University of Toronto researchers have demonstrated an invisibility cloak that hides objects within an electromagnetic field, rather than swaddling it in meta-materials as other approaches require.
Rather than covering an object completely in an opaque cloak that then mimics the appearance of empty air, the technique developed by university engineering Prof. George Eleftheriades and Ph.D. candidate Michael Selvanayagam makes objects invisible using the ability of electromagnetic fields to redirect or scatter waves of energy.
The approach is similar to that of “stealth” aircraft whose skin is made of material that absorbs of the energy from radar systems and deflects the rest away from the radar detectors that sent them.
Rather than scattering radio waves passively due to the shape of its exterior, however, the Toronto pair’s “cloak” deflects energy using an electromagnetic field projected by antennas that surround the object being hidden.
Most of the proposals in a long list of “invisibility cloaks” announced during the past few years actually conceal objects by covering them with an opaque blanket, which becomes “invisible” by displaying an image of what the space it occupies would look like if neither the cloak nor the object it concealed were present. An invisibility cloak concealing an adolescent wizard hiding in a corner, for example, would display an image of the walls behind it in an effort to fool observers into thinking there was no young wizard present to block their view of the empty corner.
“We’ve taken an electrical engineering approach, but that’s what we are excited about,” Eleftheriades said in a public announcement of the paper’s publication. (A summary is available here; the full text is available as a free PDF here.)
A similar approach was published in March by researchers at the University of Texas-Austin, who created an ultrathin metallic screen that scattered incoming microwaves using both a generated electromagnetic field and the metallic surface of the screen itself. “When the scattered fields from the cloak and the object interfere, they cancel each other out and the overall effect is transparency and invisibility at all angles of observation,” wrote Andrea Alu, a co-author of the study.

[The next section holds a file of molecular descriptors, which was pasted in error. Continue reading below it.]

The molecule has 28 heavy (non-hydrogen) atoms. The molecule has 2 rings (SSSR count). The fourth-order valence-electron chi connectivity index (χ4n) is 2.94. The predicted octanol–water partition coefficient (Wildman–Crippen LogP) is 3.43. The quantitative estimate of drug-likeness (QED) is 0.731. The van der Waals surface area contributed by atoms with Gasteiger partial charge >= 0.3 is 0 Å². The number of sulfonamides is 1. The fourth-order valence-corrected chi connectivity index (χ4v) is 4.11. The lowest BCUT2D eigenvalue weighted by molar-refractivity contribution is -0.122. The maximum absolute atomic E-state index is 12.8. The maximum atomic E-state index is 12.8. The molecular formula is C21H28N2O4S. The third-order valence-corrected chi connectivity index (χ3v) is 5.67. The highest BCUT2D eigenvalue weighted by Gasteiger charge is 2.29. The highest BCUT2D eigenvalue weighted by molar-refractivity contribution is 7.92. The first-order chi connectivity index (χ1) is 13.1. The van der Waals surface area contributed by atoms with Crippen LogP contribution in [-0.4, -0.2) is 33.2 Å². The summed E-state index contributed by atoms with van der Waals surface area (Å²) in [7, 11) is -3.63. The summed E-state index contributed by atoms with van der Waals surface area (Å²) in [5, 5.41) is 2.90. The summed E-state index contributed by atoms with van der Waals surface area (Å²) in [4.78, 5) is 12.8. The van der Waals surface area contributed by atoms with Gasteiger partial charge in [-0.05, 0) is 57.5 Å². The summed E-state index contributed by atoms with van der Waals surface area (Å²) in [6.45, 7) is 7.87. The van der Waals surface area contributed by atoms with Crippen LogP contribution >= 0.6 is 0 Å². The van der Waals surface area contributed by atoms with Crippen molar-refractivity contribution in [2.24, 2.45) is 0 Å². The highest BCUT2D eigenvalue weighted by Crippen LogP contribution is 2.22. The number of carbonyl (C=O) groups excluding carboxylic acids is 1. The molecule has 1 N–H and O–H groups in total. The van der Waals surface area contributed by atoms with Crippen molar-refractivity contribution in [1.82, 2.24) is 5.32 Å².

In the University of Toronto experiment, the two researchers used an array of 12 magnetic dipoles to create an electromagnetic field, then carefully modulated the current on each element to modify the field such that it deflected microwaves aimed at an aluminum cylinder in every direction except back toward the source of the microwaves, where the object could be detected.
With a little more deliberate manipulation of the electromagnetic field, the same technique was able to make the radar/microwave reflection look like something other than the aluminum cylinder it actually “saw.”
In this case, researchers were able to disguise the radar signature of an aluminum cylinder as… the radar signature of either of two other sizes of aluminum cylinder. But the same technique should allow objects to be disguised in more sophisticated ways, or have their radar signatures appear from somewhere other than the object’s actual location. Accomplishing that would require using 3D arrays of antennas to cover objects on every side rather than just one, improving control over the electromagnetic field the array produces, and by using the dipoles to actually broadcast false signals rather than simply scattering the originals, the authors wrote.
The same principle should also work on energy within the visible spectrum, potentially making objects invisible to the eye as well as the radar detector.
“There are more applications for radio than for light,” said Eleftheriades. “It’s just a matter of technology—you can use the same principle for light, and the corresponding antenna technology is a very hot area of research.”
Image: Univ. Toronto